Western students help translate the hit series 'The Handmaid’s Tale' to Mandarin
The Handmaid’s Tale – the critically-acclaimed drama series based on the dystopian novel by Margaret Atwood - was one of the most watched programs of 2017, enthralling fans around the world.
Now, with the much-anticipated season two returning to SBS this month, a unique partnership between SBS and Western Sydney University is helping native Mandarin-speaking audiences gain a new, nuanced perspective on the series by being able to watch it in their first language.
As part of their practicum, students from the University’s Master of Interpreting and Translation, which includes studies in audiovisual translation, have been working under the mentorship of SBS Subtitling, translating episodes of season one of The Handmaid’s Tale into Mandarin, which is now available to stream via SBS On Demand with subtitles.
The second season will also be released with subtitles each week when it returns on 26 April.
Dr Jing Han, senior lecturer with the University’s School of Humanities and Communication Arts and also Subtitling Manager at SBS, says translating The Handmaid’s Tale was not a simple task because of the specific language and cultural concepts – a challenge the students embraced wholeheartedly.
“Our students did a great job of making the story more accessible for Mandarin-speaking audiences whilst gaining meaningful practical translation training in their comprehension and renditions into Chinese,” says Dr Han.
Master of Interpreting and Translation student, Tingting Fang, says the experience allowed her to gain a deeper insight into the subtitling profession, and the responsibilities that subtitlers have to their audience.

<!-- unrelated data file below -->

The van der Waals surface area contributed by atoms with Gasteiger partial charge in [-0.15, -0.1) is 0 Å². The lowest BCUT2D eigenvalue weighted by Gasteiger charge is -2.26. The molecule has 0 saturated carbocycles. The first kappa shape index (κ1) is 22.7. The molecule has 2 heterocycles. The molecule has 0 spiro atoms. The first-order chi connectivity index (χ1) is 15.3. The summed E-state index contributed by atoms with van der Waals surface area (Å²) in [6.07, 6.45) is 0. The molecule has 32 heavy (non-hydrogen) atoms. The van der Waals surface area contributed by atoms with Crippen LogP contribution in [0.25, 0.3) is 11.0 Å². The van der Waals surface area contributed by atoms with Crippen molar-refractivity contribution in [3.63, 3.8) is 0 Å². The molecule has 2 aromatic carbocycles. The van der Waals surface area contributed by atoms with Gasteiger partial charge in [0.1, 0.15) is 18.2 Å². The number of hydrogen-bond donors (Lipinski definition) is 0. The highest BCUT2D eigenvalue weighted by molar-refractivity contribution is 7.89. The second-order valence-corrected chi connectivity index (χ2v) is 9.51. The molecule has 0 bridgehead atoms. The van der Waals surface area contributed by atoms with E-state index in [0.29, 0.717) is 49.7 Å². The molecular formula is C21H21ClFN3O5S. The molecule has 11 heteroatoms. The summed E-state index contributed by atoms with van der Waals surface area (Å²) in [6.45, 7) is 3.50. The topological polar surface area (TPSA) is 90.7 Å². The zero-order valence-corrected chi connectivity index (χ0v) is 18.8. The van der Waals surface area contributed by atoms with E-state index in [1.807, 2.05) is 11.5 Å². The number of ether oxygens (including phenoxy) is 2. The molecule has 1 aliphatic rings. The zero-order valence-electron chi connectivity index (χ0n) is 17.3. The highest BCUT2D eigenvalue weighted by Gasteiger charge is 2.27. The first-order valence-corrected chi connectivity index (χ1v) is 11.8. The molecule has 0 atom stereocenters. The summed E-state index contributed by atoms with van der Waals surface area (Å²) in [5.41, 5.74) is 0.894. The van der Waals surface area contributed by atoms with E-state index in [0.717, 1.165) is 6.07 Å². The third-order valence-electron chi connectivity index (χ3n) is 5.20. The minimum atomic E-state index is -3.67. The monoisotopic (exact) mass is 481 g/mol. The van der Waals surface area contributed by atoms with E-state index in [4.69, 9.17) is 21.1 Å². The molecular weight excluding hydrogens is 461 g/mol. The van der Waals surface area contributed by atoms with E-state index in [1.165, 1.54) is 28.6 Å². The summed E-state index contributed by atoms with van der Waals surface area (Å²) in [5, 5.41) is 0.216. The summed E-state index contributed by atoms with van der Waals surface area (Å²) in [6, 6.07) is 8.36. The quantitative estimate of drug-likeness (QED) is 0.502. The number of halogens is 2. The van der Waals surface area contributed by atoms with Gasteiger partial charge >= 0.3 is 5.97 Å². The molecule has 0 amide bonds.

“Making subtitles for The Handmaid’s Tale has been a wonderful experience for me. The show itself is dark but thought-provoking. Through subtitling, I have had a chance to ponder on each and every phrase in those episodes, to think about issues of gender equality in my country and to remind myself of staying tough and brave as an independent young woman,” says Tingting.
“For me, subtitling is more than finding matches between two languages. It's about understanding and translating cultures, which is always challenging and rewarding at the same time.”
Dean of the School of Humanities and Communication Arts, Professor Peter Hutchings, says the University is pleased to partner with SBS and give students the opportunity to apply their skills in a real-world setting.
"The chance to work at translating and subtitling a major drama series like The Handmaid’s Tale into Mandarin is a fantastic hands-on learning experience for our interpreting and translation students where they can be mentored by experts in the field,” says Professor Hutchings.
“We are delighted to continue this partnership with a major broadcaster like SBS – internationally renowned for delivering high-quality multilingual content to Australian audiences – and build work-integrated learning into our students’ studies.”
6 April 2018
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